Repossession Service News
Trial in Repo man shooting
A Priest River man accused of shooting a repossession agent who was reclaiming a pickup truck nearly three years ago is being ordered to stand trial on a charge of attempted first-degree murder.
It’s the second time a judge has bound Bruce Allen Spaude over to 1st District Court to face the charge. The first case was dismissed after plea negotiations collapsed.
Spaude, 40, is scheduled to be arraigned in district court on March 29. Spaude’s defense counsel, Brent Featherston, has moved to disqualify District Judge Steve Verby.
Featherston did not elaborate on the basis for the motion, although Verby rejected a sentencing recommendation of local jail time when plea negotiations played out in the summer of 2003. At the time, Verby said the proposed punishment would depreciate the seriousness of the offense and fail to serve as a deterrent for others.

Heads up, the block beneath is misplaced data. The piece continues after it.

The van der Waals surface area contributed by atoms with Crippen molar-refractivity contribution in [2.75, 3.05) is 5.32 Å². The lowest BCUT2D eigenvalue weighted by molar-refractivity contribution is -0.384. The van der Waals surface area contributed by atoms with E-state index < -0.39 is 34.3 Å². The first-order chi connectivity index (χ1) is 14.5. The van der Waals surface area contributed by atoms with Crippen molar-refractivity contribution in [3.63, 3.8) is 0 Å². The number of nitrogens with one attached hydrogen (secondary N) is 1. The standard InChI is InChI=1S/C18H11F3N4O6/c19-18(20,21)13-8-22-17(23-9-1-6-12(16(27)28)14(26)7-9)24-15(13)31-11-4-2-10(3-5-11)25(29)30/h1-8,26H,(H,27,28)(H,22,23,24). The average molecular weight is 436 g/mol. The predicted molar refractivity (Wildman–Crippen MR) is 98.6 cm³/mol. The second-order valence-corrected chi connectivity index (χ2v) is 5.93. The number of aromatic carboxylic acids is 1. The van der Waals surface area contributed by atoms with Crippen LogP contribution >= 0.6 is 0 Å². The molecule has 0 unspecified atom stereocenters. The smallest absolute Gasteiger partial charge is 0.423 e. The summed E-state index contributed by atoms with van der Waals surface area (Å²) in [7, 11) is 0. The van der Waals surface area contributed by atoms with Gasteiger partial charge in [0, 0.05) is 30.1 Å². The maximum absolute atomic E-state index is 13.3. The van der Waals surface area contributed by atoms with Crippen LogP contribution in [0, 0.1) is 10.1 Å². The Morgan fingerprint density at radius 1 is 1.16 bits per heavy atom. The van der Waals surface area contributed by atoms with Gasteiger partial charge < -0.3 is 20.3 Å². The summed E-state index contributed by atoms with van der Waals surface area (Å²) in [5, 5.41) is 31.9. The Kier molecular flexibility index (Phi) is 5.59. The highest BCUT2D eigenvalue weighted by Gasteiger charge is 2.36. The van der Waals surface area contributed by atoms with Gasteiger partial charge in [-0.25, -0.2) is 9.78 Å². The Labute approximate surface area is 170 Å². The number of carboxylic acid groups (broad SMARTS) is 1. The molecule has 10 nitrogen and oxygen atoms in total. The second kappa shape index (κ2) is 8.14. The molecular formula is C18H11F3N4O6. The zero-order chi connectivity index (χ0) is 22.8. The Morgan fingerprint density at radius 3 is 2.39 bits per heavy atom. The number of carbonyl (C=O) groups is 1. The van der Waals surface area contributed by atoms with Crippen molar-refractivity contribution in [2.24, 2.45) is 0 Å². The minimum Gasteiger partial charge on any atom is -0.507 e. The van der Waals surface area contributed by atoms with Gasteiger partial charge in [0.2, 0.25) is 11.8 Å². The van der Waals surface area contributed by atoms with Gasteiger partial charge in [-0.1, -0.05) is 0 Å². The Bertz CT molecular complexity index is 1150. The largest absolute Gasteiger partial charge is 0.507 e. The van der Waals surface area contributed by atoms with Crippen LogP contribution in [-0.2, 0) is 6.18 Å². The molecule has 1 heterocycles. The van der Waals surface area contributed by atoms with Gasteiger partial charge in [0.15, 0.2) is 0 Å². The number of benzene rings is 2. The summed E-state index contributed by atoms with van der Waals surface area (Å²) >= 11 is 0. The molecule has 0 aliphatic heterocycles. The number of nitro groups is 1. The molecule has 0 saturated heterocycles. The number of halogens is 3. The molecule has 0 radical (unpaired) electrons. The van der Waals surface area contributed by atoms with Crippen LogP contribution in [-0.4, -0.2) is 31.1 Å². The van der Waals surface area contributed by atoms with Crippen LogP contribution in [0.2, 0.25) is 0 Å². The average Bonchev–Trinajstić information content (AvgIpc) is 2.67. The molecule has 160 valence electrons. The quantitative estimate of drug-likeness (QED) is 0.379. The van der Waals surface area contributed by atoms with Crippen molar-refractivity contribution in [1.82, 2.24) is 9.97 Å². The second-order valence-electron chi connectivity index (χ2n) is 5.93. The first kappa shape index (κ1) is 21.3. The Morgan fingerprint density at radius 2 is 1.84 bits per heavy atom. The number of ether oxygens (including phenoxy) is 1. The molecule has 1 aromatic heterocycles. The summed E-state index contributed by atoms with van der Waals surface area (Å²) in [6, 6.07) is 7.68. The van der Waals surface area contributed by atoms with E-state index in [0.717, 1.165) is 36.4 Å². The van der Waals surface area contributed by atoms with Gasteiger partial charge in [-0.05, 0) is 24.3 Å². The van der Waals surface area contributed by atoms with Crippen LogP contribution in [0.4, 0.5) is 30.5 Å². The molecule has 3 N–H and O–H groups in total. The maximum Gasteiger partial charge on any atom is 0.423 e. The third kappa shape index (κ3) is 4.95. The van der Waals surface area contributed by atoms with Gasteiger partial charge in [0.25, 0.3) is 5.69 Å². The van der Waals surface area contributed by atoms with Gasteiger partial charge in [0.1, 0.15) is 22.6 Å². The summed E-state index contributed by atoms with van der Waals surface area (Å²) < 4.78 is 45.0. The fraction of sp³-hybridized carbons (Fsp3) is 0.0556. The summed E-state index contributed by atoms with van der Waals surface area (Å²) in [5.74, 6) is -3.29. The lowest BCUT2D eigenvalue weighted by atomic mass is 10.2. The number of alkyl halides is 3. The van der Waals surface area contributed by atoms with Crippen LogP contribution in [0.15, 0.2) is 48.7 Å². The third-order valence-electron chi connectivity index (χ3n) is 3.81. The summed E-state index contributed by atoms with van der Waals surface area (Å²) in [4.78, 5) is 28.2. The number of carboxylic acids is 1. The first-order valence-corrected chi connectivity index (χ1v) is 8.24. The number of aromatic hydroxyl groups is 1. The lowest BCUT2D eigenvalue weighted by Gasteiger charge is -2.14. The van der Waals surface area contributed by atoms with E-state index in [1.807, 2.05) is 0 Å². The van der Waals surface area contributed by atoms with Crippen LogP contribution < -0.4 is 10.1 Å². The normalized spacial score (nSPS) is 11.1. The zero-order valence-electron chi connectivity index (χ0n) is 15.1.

Spaude has previously argued he opened fire because he believed his Dodge pickup was being stolen. The incident happened at Spaude’s home north of Priest River on Sept. 27, 2002.
Spaude told Bonner County Sheriff’s investigators he was aiming for the truck’s tires, although one of the bullets from his .22-caliber rifle pierced a rear window and struck Victor Grant in the head.
Grant, who survived the shooting, testified on Wednesday that he and his wife had attempted to repossess the truck for non-payment on a loan on at least two occasions before the shooting.
“He said he would kill Victor if he ever tried to take his truck,” said Cheryl Grant, referring to the previous encounters with Spaude.
Victor Grant also testified that Spaude followed him on a motorcycle to a nearby home and took the truck back.
Spaude did not take the stand on Wednesday.
Judge Debra Heise found there was sufficient cause to require Spaude to stand trial.